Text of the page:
One thing that Mimi and her husband have to study carefully are the health insurance options. Aetna has three price levels to choose from, and there are separate insurances for dental, prescription drugs and eye care. When she calls the physicians who are in-network (a vital cost difference), she finds again that many aren’t taking new patients. She ends up seeing one who is out-of-network, but she has to pay for the visit and submit the claim to the insurance company herself. It is rejected, and it takes several attempts before she understands their requirements.
Mimi has been visiting the WBFN offices whenever she has a moment. She is getting to know people there, and finally feels confident enough to volunteer. The Volunteer Engagement Team interviews her to discover her preferences and experience, and finds she is a good fit for the Social Media Team. Soon she is busy working with a team of people, using her professional skills, and even learning some new ones.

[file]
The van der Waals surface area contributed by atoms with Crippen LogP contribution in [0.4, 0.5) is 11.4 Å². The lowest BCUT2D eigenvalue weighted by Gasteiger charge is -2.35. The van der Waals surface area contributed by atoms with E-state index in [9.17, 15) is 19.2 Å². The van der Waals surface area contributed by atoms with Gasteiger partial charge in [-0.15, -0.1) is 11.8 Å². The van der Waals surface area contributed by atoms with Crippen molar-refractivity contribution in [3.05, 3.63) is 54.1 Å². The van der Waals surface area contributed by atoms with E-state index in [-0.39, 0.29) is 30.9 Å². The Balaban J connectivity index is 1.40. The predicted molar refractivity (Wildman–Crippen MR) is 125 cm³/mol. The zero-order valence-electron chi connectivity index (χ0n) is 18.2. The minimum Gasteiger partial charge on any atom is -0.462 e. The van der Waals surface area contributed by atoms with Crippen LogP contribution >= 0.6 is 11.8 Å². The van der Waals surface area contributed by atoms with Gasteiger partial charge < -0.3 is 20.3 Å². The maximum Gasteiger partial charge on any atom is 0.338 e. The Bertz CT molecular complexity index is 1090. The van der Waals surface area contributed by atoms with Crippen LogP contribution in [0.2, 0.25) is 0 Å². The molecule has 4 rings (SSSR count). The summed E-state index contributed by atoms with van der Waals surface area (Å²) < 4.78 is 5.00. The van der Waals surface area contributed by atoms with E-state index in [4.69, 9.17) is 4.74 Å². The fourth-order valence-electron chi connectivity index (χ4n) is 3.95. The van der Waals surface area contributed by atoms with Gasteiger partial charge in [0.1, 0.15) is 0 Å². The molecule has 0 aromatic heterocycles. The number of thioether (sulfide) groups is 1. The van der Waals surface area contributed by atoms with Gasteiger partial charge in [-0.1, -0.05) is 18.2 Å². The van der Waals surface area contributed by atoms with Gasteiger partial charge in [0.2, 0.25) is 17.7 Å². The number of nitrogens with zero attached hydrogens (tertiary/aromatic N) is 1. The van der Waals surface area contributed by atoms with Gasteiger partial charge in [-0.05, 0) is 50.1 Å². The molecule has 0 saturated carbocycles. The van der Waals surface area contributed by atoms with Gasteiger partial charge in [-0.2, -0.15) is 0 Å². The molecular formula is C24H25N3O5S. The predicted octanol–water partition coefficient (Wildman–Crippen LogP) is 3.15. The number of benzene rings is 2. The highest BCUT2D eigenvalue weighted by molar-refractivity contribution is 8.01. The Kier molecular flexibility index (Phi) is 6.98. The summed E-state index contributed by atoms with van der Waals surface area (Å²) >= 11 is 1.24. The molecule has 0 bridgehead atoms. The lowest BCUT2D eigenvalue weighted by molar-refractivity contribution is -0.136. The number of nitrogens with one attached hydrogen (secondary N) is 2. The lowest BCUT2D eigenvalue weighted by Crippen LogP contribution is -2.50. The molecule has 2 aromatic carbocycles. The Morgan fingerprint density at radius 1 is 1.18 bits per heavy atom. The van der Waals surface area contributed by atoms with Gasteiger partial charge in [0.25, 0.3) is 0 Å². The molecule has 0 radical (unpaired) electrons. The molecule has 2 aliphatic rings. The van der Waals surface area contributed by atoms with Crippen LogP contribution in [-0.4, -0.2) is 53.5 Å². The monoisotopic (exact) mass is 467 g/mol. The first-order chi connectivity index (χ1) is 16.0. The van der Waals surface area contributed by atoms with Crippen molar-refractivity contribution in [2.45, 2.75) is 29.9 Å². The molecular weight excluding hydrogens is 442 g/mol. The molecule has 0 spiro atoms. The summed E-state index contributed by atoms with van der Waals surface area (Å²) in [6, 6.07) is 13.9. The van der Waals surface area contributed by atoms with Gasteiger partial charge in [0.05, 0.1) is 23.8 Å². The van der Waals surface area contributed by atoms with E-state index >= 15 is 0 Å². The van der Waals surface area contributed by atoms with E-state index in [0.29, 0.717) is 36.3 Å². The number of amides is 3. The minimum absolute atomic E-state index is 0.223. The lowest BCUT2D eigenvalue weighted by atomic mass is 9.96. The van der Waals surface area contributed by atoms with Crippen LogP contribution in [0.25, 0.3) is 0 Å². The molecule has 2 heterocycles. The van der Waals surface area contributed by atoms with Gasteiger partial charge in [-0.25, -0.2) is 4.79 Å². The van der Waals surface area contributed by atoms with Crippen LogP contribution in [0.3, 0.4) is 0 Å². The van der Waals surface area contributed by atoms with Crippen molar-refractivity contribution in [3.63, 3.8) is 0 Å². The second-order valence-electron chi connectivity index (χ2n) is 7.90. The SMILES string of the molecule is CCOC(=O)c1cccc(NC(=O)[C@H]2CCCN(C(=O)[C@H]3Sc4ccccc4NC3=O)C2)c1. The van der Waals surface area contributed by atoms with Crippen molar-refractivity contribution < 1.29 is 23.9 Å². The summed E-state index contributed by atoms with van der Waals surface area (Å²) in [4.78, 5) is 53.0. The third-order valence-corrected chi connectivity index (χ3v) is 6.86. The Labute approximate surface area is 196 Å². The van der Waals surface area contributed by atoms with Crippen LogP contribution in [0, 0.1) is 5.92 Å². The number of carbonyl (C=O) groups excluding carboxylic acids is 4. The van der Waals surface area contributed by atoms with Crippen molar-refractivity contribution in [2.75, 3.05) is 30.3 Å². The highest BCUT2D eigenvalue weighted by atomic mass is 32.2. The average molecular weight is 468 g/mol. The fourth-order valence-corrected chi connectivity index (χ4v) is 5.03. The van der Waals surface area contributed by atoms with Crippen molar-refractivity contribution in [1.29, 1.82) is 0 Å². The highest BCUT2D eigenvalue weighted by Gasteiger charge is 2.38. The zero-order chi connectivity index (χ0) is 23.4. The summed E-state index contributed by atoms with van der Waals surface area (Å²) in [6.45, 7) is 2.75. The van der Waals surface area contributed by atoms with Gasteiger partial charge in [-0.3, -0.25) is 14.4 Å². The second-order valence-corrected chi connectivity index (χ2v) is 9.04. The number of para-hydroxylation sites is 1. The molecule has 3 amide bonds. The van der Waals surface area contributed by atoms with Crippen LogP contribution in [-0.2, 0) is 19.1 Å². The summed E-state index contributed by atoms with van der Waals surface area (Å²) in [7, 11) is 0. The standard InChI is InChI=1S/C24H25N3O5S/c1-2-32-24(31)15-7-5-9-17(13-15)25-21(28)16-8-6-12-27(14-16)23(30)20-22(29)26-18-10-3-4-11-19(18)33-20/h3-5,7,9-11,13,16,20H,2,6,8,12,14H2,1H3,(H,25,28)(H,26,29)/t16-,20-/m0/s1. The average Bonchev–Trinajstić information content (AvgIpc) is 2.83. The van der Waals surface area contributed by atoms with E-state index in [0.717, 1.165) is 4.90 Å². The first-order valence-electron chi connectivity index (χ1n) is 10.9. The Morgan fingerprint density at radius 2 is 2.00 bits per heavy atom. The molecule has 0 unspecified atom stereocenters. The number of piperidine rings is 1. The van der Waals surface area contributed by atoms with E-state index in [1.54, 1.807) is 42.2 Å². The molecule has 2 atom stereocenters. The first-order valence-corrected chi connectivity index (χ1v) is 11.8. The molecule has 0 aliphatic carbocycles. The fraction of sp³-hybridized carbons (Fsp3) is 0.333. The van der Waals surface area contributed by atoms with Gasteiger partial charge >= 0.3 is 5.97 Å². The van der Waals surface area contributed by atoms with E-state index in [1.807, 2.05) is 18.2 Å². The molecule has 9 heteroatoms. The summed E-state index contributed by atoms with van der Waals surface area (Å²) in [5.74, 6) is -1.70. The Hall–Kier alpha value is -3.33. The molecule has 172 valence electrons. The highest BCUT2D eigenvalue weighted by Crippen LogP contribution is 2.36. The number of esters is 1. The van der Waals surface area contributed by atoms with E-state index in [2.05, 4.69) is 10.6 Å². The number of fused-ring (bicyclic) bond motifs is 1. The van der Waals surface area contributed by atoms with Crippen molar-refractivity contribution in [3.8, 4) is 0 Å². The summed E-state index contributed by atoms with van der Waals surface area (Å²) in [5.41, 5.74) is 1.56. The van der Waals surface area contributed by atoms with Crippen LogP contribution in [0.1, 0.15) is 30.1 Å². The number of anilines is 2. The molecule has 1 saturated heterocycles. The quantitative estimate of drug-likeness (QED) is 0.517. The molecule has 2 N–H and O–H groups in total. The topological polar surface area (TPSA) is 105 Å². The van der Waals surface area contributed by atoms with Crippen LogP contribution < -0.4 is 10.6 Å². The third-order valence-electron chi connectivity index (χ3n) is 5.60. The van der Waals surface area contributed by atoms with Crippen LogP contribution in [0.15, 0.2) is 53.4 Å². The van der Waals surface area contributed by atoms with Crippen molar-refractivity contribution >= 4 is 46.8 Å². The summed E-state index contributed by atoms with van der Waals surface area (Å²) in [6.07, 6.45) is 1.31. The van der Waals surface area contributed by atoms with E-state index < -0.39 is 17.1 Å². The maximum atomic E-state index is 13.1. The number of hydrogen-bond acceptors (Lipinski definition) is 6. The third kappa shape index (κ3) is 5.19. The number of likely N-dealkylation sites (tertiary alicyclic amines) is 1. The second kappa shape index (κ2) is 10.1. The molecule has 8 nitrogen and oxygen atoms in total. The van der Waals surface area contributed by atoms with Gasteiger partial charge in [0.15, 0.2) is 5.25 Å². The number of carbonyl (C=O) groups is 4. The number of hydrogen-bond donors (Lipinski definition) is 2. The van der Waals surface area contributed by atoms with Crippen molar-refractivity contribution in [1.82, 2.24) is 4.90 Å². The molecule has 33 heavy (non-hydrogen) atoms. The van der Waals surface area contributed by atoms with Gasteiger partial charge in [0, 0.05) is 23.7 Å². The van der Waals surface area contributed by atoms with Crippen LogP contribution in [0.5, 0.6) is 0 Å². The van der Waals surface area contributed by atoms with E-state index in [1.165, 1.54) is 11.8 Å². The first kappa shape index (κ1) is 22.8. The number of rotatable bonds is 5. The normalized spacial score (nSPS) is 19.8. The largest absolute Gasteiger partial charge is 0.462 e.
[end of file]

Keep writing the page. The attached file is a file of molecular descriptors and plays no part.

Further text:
One large concern is always at the back of Mimi’s mind while she is settling in—her career. She has twelve years of marketing and communication experience, but it is all in French. She wants to get back to work, and she and her spouse need the money too, but how on earth will she get a job? Her English is decent, but not good enough to write up her CV or do a challenging interview.
Mimi decides to attend the Career Lab workshops at the WBFN, and the business English classes too. The workshops turn out to be far more rewarding than she imagined. She learns about the American working culture, interviewing techniques, and how to market herself. It will take Mimi about six months to position herself well for the job market, and a further six for her to find a job.
In total, it takes Mimi about 18 months to really settle in—to find a job, make friends, and feel confident in the city. Relocation was a challenge, but it was made easier because she used the resources of the WBFN with its combined knowledge of all the spouses who had relocated before her.